I arrived at Grace with the belief that one of the best ways to help children survive and thrive is to invest in their health and education. I left Grace with unforgettable memories, lifelong relationships, and a full heart. These girls represent an entire generation of young women who have unparalleled resilience, talent and potential to shape and change their communities. It is our responsibility to help provide them with the resources and access to opportunities that will empower them to reach for their dreams. If we do so, I cannot imagine the heights to which these girls will soar.
– Devika Bagchi
Rising 3rd year student at the University of Michigan enrolled in the MD/PhD program.
The Grace Sisterhood initiative sprung from a desire to create lasting relationships with Grace girls while fostering their enthusiasm for learning. Regular Skype sessions with our Grace “sisters” have grown into a refreshing source of anything from weekly anecdotes to storybook readings, songs, dances and so many other creative forms of expression. Working with our sisters on math and English concepts and helping them to better understand their coursework has become an incredibly meaningful experience. We continue to integrate tutoring and other educational activities into these Skype sessions and hope to gradually build a web-based curriculum for Grace girls to access as supplemental instruction. The Grace Sisterhood was built with the aims of easing the stress of independent study and providing our sisters with the peer support and educational resources that we receive everyday. Working towards these goals, we have been able to experience the remarkable resilience of our Grace sisters and witness their fierce dedication to the pursuit of knowledge.
– Rasika Patil
Sophomore undergraduate at the University of Michigan.
Working in partnership with doctors and other professors at the University of Michigan, Grace has become the testing site of a new “triage” model to help categorize and treat diabetes patients in Trincomalee. The team from the Ross School of Business visited Grace from February 26th through March 3rd and also spent the day of March 4th in the capitol of Sri Lanka, Colombo.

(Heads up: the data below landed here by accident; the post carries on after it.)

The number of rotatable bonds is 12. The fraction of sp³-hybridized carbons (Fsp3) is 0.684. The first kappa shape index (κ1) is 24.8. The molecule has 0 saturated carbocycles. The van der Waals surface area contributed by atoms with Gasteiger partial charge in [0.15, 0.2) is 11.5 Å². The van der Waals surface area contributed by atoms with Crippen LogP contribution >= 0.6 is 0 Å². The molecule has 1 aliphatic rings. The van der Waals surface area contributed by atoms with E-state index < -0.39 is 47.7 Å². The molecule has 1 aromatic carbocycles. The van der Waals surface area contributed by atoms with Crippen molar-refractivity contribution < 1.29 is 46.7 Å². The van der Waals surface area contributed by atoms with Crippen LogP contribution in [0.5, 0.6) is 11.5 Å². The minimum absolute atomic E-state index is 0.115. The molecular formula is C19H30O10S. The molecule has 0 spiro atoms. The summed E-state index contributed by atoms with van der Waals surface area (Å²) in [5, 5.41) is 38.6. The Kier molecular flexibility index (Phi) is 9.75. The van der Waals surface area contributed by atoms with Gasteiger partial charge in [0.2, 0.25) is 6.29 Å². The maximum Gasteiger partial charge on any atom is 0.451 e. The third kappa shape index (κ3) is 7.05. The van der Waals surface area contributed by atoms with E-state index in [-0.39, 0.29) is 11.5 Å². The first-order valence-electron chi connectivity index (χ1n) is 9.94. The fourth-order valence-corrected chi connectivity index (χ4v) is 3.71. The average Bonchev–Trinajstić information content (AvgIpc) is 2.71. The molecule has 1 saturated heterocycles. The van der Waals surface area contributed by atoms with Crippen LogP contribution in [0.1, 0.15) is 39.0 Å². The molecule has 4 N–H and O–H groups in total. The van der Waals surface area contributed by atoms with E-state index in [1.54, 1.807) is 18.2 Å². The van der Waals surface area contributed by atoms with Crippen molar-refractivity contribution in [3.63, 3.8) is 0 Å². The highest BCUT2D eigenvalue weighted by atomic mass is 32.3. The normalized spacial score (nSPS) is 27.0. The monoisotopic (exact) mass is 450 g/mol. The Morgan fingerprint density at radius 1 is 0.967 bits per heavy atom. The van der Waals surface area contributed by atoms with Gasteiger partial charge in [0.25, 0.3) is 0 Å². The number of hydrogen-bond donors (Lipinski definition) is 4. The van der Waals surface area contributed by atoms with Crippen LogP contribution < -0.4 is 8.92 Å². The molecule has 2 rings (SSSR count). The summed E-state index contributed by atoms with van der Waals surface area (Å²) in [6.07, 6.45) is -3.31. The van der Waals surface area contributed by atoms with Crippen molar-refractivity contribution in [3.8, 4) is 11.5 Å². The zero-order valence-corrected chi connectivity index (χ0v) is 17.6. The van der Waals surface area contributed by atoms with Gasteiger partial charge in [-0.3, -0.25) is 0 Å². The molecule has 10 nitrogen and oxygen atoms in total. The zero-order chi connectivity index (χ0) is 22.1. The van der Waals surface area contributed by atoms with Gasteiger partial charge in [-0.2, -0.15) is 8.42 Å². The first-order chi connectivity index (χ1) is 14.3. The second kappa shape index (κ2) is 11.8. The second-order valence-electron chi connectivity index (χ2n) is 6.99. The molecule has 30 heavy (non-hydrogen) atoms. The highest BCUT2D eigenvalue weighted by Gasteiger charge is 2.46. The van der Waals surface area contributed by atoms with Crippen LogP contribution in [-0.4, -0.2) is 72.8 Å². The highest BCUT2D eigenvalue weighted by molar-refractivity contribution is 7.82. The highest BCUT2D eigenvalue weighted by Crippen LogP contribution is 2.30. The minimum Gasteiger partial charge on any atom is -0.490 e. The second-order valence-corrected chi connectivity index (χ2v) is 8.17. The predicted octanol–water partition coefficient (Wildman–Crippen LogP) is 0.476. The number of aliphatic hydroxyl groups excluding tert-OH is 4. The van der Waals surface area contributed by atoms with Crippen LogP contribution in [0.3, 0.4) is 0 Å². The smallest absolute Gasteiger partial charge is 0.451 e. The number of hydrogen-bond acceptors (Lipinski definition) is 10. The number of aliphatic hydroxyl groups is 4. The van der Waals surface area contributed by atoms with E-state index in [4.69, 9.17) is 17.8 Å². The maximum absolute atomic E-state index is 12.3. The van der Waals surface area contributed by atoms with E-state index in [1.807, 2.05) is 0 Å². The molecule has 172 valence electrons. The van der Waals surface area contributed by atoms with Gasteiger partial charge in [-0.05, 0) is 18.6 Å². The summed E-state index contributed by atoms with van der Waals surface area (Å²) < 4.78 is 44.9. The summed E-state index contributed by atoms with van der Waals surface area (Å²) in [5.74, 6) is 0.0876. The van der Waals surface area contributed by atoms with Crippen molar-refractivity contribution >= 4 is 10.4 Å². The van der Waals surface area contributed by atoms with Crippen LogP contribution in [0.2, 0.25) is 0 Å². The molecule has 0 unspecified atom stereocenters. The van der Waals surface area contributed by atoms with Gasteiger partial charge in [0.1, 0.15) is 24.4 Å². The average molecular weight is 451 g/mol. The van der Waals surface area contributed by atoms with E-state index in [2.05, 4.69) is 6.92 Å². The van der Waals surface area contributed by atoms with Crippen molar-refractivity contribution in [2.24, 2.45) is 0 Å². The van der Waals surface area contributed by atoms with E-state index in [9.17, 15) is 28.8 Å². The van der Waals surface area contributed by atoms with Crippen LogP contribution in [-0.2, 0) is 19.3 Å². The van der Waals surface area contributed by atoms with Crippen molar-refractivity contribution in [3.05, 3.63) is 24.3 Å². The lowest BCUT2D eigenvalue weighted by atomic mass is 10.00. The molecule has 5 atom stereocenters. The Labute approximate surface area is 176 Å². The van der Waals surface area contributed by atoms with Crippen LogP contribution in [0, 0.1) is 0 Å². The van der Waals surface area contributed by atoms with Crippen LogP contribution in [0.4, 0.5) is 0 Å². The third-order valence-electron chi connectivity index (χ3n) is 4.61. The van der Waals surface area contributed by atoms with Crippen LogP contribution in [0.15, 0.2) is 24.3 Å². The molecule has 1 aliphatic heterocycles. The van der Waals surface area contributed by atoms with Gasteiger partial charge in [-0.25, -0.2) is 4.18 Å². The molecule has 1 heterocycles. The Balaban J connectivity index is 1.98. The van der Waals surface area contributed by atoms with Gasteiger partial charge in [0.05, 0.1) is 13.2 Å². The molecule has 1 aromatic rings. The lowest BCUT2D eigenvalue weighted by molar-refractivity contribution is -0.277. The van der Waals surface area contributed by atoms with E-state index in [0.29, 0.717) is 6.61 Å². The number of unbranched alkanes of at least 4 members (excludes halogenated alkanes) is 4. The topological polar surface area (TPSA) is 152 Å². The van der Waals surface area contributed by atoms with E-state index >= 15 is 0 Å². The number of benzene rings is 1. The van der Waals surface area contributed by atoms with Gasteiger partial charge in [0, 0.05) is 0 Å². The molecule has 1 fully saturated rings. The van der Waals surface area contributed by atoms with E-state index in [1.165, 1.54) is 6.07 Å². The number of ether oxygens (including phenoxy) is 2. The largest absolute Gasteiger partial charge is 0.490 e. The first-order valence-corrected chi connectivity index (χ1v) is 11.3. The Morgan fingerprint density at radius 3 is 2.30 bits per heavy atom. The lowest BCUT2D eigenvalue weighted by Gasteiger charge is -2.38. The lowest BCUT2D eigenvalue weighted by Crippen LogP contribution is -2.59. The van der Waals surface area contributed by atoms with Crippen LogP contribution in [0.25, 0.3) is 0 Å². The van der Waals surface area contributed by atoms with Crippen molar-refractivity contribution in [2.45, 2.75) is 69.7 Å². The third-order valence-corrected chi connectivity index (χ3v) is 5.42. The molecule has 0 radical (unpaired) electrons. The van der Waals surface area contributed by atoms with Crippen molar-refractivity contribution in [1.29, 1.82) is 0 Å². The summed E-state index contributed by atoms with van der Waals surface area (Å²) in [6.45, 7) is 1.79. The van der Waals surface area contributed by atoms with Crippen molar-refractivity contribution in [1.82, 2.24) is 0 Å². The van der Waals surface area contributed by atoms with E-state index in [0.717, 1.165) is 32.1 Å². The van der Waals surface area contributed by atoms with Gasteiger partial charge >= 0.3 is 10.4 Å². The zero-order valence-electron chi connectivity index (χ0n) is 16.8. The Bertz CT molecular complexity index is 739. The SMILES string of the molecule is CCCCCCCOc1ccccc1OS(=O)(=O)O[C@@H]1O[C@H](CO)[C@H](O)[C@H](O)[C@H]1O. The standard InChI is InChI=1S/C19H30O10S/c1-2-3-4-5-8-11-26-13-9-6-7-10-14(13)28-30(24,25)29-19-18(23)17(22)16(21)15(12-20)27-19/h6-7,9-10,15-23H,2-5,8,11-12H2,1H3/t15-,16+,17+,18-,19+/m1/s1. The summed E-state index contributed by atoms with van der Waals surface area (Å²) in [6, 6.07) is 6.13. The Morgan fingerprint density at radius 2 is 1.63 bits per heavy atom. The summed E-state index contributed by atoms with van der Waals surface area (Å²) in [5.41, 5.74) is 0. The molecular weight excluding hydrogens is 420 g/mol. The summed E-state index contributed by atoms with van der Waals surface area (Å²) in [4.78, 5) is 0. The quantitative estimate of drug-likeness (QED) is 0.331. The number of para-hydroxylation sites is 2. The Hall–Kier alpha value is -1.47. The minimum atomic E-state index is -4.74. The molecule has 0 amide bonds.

As the ongoing team works to train the orphan girls in implementing and running the diagnostic aspect of the triage system, the 2017 Sri Lanka team was tasked with investigating the triage model further and interviewing all stakeholders regarding their views of the model, as well as, identifying suggestions for further improvements. Thus, the 2017 team spent most of its time in Trinco interviewing all of the trained technicians from the orphanage, several patients that have interacted with the technicians both at special diabetes awareness nights hosted at Grace and in a diabetes clinic at the Trinco General Hospital, along with some of the doctors that have interacted with the technicians in the clinical setting and/or assisted the technicians with their training.
In addition to the interviews, the 2017 team was able to take part in a variety of cultural activities throughout Sri Lanka. We visited some temples and had a chance to hike to the top of Sigiriya, the ancient city and World Heritage site, as well as, a chance to visit the orphan elephants of Pinnawala. The team was housed at Grace, so we were able to spend a lot of time living the day-to-day life of the orphans and elders that call Grace home. The team was able to spend an evening playing games on the beach with the girls and had fun with our surprise gift of mini water squirters. Not to mention that the team was able to enjoy many home cooked meals compliments of the girls and staff at Grace.
– Keven DuComb, Laura Florez Pineda, Sarah Haroon, Kat James, John Rincon-Hekking
Ross Business School, University of Michigan.